For a short time in the late 60s and early 70s Soul! was public television's national Black arts and entertainment program. A weekly all-Black variety talk show, Soul! brought the country's top Black musicians and cultural figures, like The Last Poets, Nikki Giovanni, James Baldwin, and Stevie Wonder to New York to converse with the program's hosts and perform before a studio audience. Far more than just a music and arts show, Soul! made the connections between Black arts and Black politics explicit while documenting the explosion of Black music and Black poetry in the late 1960s and early 1970s. It celebrated both traditional arts and genres, such as jazz, blues, rock and roll, and classical dance, as well as the newer avant-garde art forms connected to the Black Arts movement, positioning the guest artists as authorities on Black Liberation.

THURS May 1 | 4-7pm

Join us on May Day for the opening of the newest installment of Unfinished Business: Rec Room.

The exhibition will explore the history of the social movements that created the first playgrounds, fought an eight-hour work day, and suggested that time off from work could create a more compassionate, creative and peaceful world. The exhibition connects those histories with contemporary social justice movements, including the prison abolition movement and progressive labor activists fighting to raise the minimum wage for all workers.

It was critical to the work of the Hull-House Settlement to not only identify the problems they faced, but to also imagine the world they wanted to live in. As they sought to end child labor, unsafe working conditions, and low wages they simultaneously created public playgrounds, fought to carve out time for recreation and helped to found the park system in Chicago.

The opening will be both a reception for the exhibit and an outdoor celebration, including May Day/field games and live music.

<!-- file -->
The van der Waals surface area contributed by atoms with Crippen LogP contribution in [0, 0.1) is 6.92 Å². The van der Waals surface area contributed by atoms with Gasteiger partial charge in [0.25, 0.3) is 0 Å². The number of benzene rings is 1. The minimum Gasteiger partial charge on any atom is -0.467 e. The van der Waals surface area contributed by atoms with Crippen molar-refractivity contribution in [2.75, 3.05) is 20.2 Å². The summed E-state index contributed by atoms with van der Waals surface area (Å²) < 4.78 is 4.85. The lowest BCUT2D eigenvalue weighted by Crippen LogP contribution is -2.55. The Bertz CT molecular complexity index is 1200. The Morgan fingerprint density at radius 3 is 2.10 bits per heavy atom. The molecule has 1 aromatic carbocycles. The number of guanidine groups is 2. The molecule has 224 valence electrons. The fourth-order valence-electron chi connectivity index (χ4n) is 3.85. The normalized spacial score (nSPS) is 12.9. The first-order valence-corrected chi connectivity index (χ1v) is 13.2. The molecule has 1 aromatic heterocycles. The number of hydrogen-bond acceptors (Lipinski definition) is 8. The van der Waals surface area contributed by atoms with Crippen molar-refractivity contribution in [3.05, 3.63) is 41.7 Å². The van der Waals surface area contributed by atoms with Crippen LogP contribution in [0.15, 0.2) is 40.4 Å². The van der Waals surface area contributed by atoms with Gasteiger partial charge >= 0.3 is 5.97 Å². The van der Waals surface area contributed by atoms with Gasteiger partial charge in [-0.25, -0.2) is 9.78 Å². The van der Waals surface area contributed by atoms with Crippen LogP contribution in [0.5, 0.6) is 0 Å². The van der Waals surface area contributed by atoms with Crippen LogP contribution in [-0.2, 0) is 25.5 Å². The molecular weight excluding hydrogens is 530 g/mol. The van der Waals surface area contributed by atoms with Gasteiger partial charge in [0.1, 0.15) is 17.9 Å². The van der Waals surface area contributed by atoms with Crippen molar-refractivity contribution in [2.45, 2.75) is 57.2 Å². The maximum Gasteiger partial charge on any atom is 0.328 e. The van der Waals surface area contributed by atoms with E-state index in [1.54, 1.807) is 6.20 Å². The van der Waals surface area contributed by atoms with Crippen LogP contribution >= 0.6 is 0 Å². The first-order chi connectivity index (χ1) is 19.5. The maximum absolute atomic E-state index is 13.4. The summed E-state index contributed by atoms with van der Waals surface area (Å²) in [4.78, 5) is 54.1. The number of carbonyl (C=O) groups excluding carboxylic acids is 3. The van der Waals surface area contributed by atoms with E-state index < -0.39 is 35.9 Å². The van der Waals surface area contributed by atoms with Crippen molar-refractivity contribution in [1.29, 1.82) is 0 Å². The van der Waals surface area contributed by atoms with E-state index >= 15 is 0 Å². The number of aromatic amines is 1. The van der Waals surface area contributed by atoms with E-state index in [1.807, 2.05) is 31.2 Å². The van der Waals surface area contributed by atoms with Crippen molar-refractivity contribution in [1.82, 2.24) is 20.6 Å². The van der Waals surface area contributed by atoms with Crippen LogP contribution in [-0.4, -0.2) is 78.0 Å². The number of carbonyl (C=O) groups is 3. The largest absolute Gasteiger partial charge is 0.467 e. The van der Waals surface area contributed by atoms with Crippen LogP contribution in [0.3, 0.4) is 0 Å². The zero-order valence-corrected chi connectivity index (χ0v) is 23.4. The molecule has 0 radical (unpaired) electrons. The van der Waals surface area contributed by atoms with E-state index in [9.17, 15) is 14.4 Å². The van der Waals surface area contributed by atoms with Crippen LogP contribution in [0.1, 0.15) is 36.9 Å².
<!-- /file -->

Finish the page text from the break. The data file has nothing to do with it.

SUN | MAY Date TBA | 4-7pm, free dinner from 6-7
Making Home: Place-making and the Politics of Home
The Jane Addams Hull-House Museum and the Collective Cleaners, a Chicago-based artist collaborative invite you to make yourselves at home in the Hull-House mansion for a series of "home-based" discussions. In conversation with local community activists, the Collective Cleaners will lead conversations about home in Jane Addams' bedroom, the Hull-House library, on the porch, and other gathering spaces within the house and Residents' Dining Hall. The evening will conclude with a home cooked family style meal, made in the Hull-House kitchen.

Home, the lived space where we act out our personal lives is shaped by individual/family history, values and aspirations. There are also numerous powerful external forces that influence and regulate how we make and experience home, like immigration status, economic recession, or family and state violence.

In an effort to explore and expand the notion of home we've asked diverse communities to weigh in on the significance of home. Please join anti-eviction activists, domestic workers, disability rights activists, prison abolitionists, sex positive activists, public housing historians, immigrant rights activists, family scholars, co-op residents, veterans, feminists and gender-base violence experts as we consider all the ways home can simultaneously be site of liberation, control, and surveillance, as well as a space of love, labor and care.

The "Making Home" program concludes a year-long partnership with Collective Cleaners, who collaborated with the museum for the Unfinished Business: 21st Century Home Economics exhibit from December 2013-February 2014.

For information about this series email: